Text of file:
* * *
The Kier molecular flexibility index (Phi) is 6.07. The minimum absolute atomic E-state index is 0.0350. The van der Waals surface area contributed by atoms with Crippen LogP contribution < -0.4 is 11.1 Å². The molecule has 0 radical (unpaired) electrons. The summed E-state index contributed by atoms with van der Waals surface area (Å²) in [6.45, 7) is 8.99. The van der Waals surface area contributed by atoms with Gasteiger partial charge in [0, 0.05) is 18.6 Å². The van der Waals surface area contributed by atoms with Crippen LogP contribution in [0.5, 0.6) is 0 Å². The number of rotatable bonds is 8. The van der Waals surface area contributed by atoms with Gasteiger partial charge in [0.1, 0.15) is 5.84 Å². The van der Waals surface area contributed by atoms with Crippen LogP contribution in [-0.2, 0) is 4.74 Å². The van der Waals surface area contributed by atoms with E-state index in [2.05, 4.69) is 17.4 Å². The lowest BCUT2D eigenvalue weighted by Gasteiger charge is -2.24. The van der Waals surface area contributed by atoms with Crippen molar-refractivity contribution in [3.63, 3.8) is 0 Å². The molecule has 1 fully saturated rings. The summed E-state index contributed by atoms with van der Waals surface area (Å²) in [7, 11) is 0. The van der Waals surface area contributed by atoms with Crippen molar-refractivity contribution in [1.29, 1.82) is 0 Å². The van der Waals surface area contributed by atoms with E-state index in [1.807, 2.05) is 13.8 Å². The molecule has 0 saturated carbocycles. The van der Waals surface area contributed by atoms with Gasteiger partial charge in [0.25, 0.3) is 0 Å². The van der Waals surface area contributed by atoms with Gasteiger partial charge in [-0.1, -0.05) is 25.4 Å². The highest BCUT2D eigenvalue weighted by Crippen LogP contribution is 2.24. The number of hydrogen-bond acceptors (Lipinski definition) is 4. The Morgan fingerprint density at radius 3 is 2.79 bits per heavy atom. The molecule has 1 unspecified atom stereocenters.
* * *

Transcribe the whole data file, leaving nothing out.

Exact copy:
The Kier molecular flexibility index (Phi) is 6.07. The minimum absolute atomic E-state index is 0.0350. The van der Waals surface area contributed by atoms with Crippen LogP contribution < -0.4 is 11.1 Å². The molecule has 0 radical (unpaired) electrons. The summed E-state index contributed by atoms with van der Waals surface area (Å²) in [6.45, 7) is 8.99. The van der Waals surface area contributed by atoms with Gasteiger partial charge in [0, 0.05) is 18.6 Å². The van der Waals surface area contributed by atoms with Crippen LogP contribution in [0.5, 0.6) is 0 Å². The number of rotatable bonds is 8. The van der Waals surface area contributed by atoms with Gasteiger partial charge in [0.1, 0.15) is 5.84 Å². The van der Waals surface area contributed by atoms with Crippen LogP contribution in [-0.2, 0) is 4.74 Å². The van der Waals surface area contributed by atoms with E-state index in [2.05, 4.69) is 17.4 Å². The lowest BCUT2D eigenvalue weighted by Gasteiger charge is -2.24. The van der Waals surface area contributed by atoms with Crippen molar-refractivity contribution in [3.63, 3.8) is 0 Å². The molecule has 1 fully saturated rings. The summed E-state index contributed by atoms with van der Waals surface area (Å²) in [7, 11) is 0. The van der Waals surface area contributed by atoms with Crippen molar-refractivity contribution in [1.29, 1.82) is 0 Å². The van der Waals surface area contributed by atoms with E-state index in [1.807, 2.05) is 13.8 Å². The molecule has 0 saturated carbocycles. The van der Waals surface area contributed by atoms with Gasteiger partial charge in [0.25, 0.3) is 0 Å². The van der Waals surface area contributed by atoms with Gasteiger partial charge in [-0.1, -0.05) is 25.4 Å². The highest BCUT2D eigenvalue weighted by Crippen LogP contribution is 2.24. The number of hydrogen-bond acceptors (Lipinski definition) is 4. The Morgan fingerprint density at radius 3 is 2.79 bits per heavy atom. The molecule has 1 unspecified atom stereocenters.